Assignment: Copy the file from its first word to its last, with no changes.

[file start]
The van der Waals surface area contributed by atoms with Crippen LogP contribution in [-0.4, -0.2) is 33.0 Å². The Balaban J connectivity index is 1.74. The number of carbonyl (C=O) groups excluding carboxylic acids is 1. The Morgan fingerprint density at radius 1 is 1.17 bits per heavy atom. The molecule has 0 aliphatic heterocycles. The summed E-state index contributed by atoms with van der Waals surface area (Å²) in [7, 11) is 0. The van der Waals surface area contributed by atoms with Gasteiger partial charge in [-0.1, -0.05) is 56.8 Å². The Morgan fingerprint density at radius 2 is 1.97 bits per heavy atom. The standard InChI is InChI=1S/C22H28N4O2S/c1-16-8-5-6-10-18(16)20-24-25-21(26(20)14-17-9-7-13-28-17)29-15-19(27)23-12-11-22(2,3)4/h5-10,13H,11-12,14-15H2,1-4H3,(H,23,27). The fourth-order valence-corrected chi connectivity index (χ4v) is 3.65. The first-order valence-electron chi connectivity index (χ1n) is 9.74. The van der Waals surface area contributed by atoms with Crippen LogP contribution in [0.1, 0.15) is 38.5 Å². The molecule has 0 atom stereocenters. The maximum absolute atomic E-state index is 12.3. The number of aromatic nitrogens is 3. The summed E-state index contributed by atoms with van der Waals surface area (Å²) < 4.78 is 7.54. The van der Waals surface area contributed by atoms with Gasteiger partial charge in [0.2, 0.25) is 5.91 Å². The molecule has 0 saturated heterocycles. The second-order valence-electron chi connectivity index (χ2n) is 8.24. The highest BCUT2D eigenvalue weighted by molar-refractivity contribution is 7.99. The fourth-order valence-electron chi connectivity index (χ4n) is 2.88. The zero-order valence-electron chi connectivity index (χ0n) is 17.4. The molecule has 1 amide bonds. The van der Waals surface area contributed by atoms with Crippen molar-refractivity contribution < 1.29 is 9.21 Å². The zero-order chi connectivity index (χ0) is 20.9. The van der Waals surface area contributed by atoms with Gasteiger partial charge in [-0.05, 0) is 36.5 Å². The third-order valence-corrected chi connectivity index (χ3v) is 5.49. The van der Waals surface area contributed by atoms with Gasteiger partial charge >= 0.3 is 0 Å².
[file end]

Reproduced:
The van der Waals surface area contributed by atoms with Crippen LogP contribution in [-0.4, -0.2) is 33.0 Å². The Balaban J connectivity index is 1.74. The number of carbonyl (C=O) groups excluding carboxylic acids is 1. The Morgan fingerprint density at radius 1 is 1.17 bits per heavy atom. The molecule has 0 aliphatic heterocycles. The summed E-state index contributed by atoms with van der Waals surface area (Å²) in [7, 11) is 0. The van der Waals surface area contributed by atoms with Gasteiger partial charge in [-0.1, -0.05) is 56.8 Å². The Morgan fingerprint density at radius 2 is 1.97 bits per heavy atom. The standard InChI is InChI=1S/C22H28N4O2S/c1-16-8-5-6-10-18(16)20-24-25-21(26(20)14-17-9-7-13-28-17)29-15-19(27)23-12-11-22(2,3)4/h5-10,13H,11-12,14-15H2,1-4H3,(H,23,27). The fourth-order valence-corrected chi connectivity index (χ4v) is 3.65. The first-order valence-electron chi connectivity index (χ1n) is 9.74. The van der Waals surface area contributed by atoms with Crippen LogP contribution in [0.1, 0.15) is 38.5 Å². The molecule has 0 atom stereocenters. The maximum absolute atomic E-state index is 12.3. The number of aromatic nitrogens is 3. The summed E-state index contributed by atoms with van der Waals surface area (Å²) < 4.78 is 7.54. The van der Waals surface area contributed by atoms with Gasteiger partial charge in [0.2, 0.25) is 5.91 Å². The molecule has 0 saturated heterocycles. The second-order valence-electron chi connectivity index (χ2n) is 8.24. The highest BCUT2D eigenvalue weighted by molar-refractivity contribution is 7.99. The fourth-order valence-electron chi connectivity index (χ4n) is 2.88. The zero-order valence-electron chi connectivity index (χ0n) is 17.4. The molecule has 1 amide bonds. The van der Waals surface area contributed by atoms with Crippen molar-refractivity contribution < 1.29 is 9.21 Å². The zero-order chi connectivity index (χ0) is 20.9. The van der Waals surface area contributed by atoms with Gasteiger partial charge in [-0.05, 0) is 36.5 Å². The third-order valence-corrected chi connectivity index (χ3v) is 5.49. The van der Waals surface area contributed by atoms with Gasteiger partial charge >= 0.3 is 0 Å².